Notwithstanding, different methodologies and sampling frames could be used to capture and analyze primary data. For instance, inductive studies may investigate the consumers’ in-depth opinions and beliefs on this topic. Interpretative studies may reveal important insights on how to improve the efficacy and/or the perceived usefulness of interactive service technologies.

The full paper is available here: https://www.researchgate.net/publication/366055918_Utilitarian_motivations_to_engage_with_travel_websites_An_interactive_technology_adoption_model

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Live support by chatbots with artificial intelligence: A future research agenda

This is an excerpt from one of my latest contributions on the use of responsive chatbots by service businesses. The content was adapted for this blogpost.

Suggested citation: Camilleri, M.A. & Troise, C. (2022). Live support by chatbots with artificial intelligence: A future research agenda. Service Business, https://doi.org/10.1007/s11628-022-00513-9

(Credit: Chatbots Magazine)

The benefits of using chatbots for online customer services

Frequently, consumers are engaging with chatbot systems without even knowing, as machines (rather than human agents) are responding to online queries (Li et al. 2021; Pantano and Pizzi 2020; Seering et al. 2018; Stoeckli et al. 2020). Whilst 13% of online consumer queries require human intervention (as they may involve complex queries and complaints), more than 87 % of online consumer queries are handled by chatbots (Ngai et al., 2021).

Several studies reported that there are many advantages of using conversational chatbots for customer services. Their functional benefits include increased convenience to customers, enhanced operational efficiencies, reduced labor costs, and time-saving opportunities.

Consumers are increasingly availing themselves of these interactive technologies to retrieve detailed information from their product recommendation systems and/or to request their assistance to help them resolve technical issues. Alternatively, they use them to scrutinize their personal data. Hence, in many cases, customers are willing to share their sensitive information in exchange for a better service.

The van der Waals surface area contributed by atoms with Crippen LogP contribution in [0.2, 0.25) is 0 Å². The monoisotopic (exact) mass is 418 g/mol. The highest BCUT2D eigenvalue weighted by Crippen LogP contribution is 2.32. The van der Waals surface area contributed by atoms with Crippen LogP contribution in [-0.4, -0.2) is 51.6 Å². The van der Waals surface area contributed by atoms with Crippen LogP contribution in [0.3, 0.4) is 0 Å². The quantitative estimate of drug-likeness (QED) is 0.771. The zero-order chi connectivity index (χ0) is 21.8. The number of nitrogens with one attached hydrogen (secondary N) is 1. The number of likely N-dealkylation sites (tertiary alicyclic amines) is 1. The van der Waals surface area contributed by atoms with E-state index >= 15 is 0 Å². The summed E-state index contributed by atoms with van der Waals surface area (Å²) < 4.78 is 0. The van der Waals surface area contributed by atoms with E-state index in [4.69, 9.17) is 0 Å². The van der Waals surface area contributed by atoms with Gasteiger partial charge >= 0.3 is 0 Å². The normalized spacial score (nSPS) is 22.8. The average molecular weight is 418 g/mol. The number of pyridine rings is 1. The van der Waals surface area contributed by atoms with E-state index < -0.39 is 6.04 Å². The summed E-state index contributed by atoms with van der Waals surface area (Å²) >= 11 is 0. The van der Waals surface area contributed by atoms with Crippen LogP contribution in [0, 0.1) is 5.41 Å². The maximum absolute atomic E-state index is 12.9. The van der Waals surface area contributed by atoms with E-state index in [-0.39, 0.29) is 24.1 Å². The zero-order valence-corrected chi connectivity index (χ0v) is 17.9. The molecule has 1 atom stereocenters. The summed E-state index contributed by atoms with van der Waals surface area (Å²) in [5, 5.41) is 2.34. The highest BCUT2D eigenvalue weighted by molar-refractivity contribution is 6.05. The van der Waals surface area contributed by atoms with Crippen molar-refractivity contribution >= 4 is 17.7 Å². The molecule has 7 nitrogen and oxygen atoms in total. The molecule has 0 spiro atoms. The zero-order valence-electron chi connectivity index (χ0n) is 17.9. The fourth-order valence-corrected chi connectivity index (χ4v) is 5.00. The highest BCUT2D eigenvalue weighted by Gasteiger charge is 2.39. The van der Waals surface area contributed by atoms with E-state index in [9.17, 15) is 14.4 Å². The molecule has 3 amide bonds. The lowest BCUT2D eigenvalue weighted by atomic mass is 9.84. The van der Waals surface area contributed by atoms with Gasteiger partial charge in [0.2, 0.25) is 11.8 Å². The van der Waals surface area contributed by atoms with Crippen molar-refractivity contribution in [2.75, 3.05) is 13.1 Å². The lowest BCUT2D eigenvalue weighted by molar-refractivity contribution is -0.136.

Although, these interactive technologies are less engaging than human agents, they can possibly elicit more disclosures from consumers. They are in a position to process the consumers’ personal data and to compare it with prior knowledge, without any human instruction. Chatbots can learn in a proactive manner from new sources of information to enrich their database.

Whilst human customer service agents may usually handle complex queries including complaints, service chatbots can improve the handling of routine consumer queries. They are capable of interacting with online users in two-way communications (to a certain extent). Their interactions may result in significant effects on consumer trust, satisfaction, and repurchase intentions, as well as on positive word-of-mouth publicity.

Many researchers reported that consumers are intrigued to communicate with anthropomorphized technologies as they invoke social responses and norms of reciprocity. Such conversational agents are programed with certain cues, features and attributes that are normally associated with humans.

The findings from this review clearly indicate that individuals feel comfortable using chatbots that simulate human interactions, particularly with those that have enhanced anthropomorphic designs. Many authors noted that the more chatbots respond to users in a natural, humanlike way, the easier it is for the business to convert visitors into customers, particularly if they improve their online experiences. This research indicates that there is scope for businesses to use conversational technologies to personalize interactions with online users, to build better relationships with them, to enhance consumer satisfaction levels, to generate leads as well as sales conversions.